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ERIC Number: ED112993
Record Type: RIE
Publication Date: 1975-Apr-14
Pages: 12
Abstractor: N/A
Reference Count: 0
The Myth of Rational Evaluation.
Losak, John
A management by objectives approach to evaluation develops performance objectives as a means of minimizing the bias related to individual judgment. This paper focuses on three variables which contribute to the presence of subjectivity in performance evaluation. The first of these is psychological and includes such factors as judgment, power relationships, and the influence of rumor. If "getting along with others," a category which can only be judged subjectively, is omitted as a performance objective, assessment is neglected on the criterion most often at the heart of dismissal. Judgment also enters the evaluation process when performance objectives are being set, and when assessing how well the administrator has achieved his objectives. The second variable which contributes to subjectivity is the atmosphere of the college. Socioeconomic and political variables must provide adequate time for the long and demanding evaluation process, and the atmosphere of the college must favor those who participate. Third, factors external to the college, e.g., laws which mandate achievement of balance in ethnic or sex categories, and supply and demand of administrators play a subtle , but significant, role in reducing objectivity. (NHM)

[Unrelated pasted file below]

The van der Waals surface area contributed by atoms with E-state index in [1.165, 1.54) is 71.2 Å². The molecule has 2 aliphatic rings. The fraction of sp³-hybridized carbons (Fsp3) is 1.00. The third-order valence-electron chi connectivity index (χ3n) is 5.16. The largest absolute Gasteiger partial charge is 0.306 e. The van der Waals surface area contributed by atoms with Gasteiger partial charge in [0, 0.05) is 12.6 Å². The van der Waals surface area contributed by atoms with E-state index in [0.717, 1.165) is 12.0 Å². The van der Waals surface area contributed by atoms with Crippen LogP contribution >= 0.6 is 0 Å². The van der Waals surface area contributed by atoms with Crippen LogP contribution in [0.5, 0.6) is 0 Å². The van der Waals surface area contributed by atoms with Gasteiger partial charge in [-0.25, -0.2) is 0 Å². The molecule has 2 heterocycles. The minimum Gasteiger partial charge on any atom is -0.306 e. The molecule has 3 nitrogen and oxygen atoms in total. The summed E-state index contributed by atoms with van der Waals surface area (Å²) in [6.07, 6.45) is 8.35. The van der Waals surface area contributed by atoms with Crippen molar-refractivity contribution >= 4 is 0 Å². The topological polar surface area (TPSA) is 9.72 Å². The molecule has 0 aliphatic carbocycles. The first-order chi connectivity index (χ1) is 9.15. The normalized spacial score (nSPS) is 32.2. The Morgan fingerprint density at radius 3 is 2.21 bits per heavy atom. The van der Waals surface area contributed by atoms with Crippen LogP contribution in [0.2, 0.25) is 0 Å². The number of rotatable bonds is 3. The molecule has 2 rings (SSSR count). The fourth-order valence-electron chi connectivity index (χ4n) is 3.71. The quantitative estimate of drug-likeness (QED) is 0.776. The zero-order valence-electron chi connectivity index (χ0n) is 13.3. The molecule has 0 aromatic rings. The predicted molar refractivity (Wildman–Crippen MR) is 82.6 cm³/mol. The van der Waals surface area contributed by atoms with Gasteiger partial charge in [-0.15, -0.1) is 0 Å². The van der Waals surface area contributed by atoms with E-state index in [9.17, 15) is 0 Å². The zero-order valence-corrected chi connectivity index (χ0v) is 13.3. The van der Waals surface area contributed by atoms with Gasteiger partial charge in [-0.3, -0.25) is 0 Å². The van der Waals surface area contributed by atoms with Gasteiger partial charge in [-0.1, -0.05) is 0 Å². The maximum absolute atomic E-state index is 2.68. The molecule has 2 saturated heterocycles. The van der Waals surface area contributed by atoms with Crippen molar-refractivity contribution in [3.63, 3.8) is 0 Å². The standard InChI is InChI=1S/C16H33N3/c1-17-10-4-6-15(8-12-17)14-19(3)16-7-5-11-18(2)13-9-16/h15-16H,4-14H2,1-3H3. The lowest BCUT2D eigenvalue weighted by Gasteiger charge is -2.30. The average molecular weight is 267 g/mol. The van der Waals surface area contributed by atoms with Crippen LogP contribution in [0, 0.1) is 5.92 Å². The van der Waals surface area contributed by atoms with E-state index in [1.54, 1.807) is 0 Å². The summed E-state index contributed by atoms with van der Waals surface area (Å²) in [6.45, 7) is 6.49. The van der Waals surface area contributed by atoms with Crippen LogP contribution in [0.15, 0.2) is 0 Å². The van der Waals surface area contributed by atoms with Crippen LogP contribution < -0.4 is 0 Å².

Publication Type: Speeches/Meeting Papers
Education Level: N/A
Audience: N/A
Language: N/A
Sponsor: N/A
Authoring Institution: N/A
Note: Paper presented at the Annual Meeting of the American Association of Community and Junior Colleges (Seattle, Washington, April 13-16, 1975)